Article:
FROM THE LANCET HAEMATOLOGY
Optimum antithymocyte globulin exposure after allogeneic hemopoietic cell transplantation (HTC) is associated with a higher probability of survival as a result of reductions in transplant-related and relapse-related deaths, based on findings from a retrospective multicenter cohort study.
The findings come from a pharmacokinetic-pharmacodynamic analysis of data from 146 patients with acute lymphoid leukemia, acute myeloid leukemia, or myelodysplastic syndrome. All were receiving their first T cell–repleted allogeneic peripheral blood stem cell HCT with antithymocyte globulin (ATG) as part of their nonmyeloablative conditioning regimen. Based on hazard ratios for overall survival, nonrelapse mortality, and relapse-related mortality, the optimum range of ATG exposure was 60-95 arbitrary units per day/mL, Rick Admiraal, MD, of the University Medical Centre Utrecht, Netherlands, and his colleagues reported in the Lancet Haematology (Lancet Haematol. 2017 Apr;4:e183-91).
The estimated 5-year survival was significantly greater with optimum ATG exposure than with below-optimum exposure (69% vs. 32%; hazard ratio, 2.41) or with above-optimum exposure (69% vs. 48%; hazard ratio, 2.11).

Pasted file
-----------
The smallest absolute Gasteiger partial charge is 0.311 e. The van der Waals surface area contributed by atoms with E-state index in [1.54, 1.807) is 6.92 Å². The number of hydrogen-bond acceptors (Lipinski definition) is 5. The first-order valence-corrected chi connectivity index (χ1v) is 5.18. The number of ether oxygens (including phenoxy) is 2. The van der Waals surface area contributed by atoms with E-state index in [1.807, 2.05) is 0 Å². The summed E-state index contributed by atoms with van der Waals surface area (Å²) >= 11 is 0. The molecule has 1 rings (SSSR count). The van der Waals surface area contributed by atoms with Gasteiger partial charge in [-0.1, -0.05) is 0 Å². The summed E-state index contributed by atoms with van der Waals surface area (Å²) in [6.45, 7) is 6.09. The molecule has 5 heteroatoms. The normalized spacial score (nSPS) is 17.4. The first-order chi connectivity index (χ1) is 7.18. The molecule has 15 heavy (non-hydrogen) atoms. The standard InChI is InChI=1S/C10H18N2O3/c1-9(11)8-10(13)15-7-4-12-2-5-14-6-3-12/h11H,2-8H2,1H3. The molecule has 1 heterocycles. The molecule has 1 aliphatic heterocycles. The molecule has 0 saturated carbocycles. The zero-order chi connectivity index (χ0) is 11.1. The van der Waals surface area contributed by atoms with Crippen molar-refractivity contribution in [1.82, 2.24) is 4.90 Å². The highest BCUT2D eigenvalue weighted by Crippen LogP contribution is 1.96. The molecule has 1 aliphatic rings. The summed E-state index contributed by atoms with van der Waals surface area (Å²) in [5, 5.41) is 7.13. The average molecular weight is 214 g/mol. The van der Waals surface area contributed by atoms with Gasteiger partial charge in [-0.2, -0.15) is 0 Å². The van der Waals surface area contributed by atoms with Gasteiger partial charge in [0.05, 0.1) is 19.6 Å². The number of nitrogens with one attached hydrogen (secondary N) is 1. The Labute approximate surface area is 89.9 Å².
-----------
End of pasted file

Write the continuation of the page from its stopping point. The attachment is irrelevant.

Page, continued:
Optimum ATG exposure also was associated with a greater likelihood of event-free survival: The hazard ratio was 2.54 for those with below-optimum exposure and 1.83 for those with above-optimum exposure, the researchers said. Further, above-optimum exposure was associated with higher relapse-related mortality (hazard ratio, 2.66). Below-optimum exposure was associated with higher non-relapse mortality (hazard ratio, 4.36) as well as with a higher risk for grade 3-4 acute graft-versus-host disease (hazard ratio, 3.09), but not for chronic graft-versus-host disease (hazard ratio, 2.38).
Optimum target attainment was better with modeled dosing based on absolute lymphocyte counts than with weight-based dosing, the authors said.
The findings underscore the importance of optimum ATG dosing, as “survival after HCT is highly affected by ATG exposure after HCT,” and they suggest that survival chances may be improved with individualized dosing based on lymphocyte counts–a finding that requires assessment in a prospective study, they concluded.
This study was funded by the Dutch Organization for Scientific Research and the Queen Wilhelmina Fund for Cancer Research. Dr. Admiraal reported having no relevant disclosures.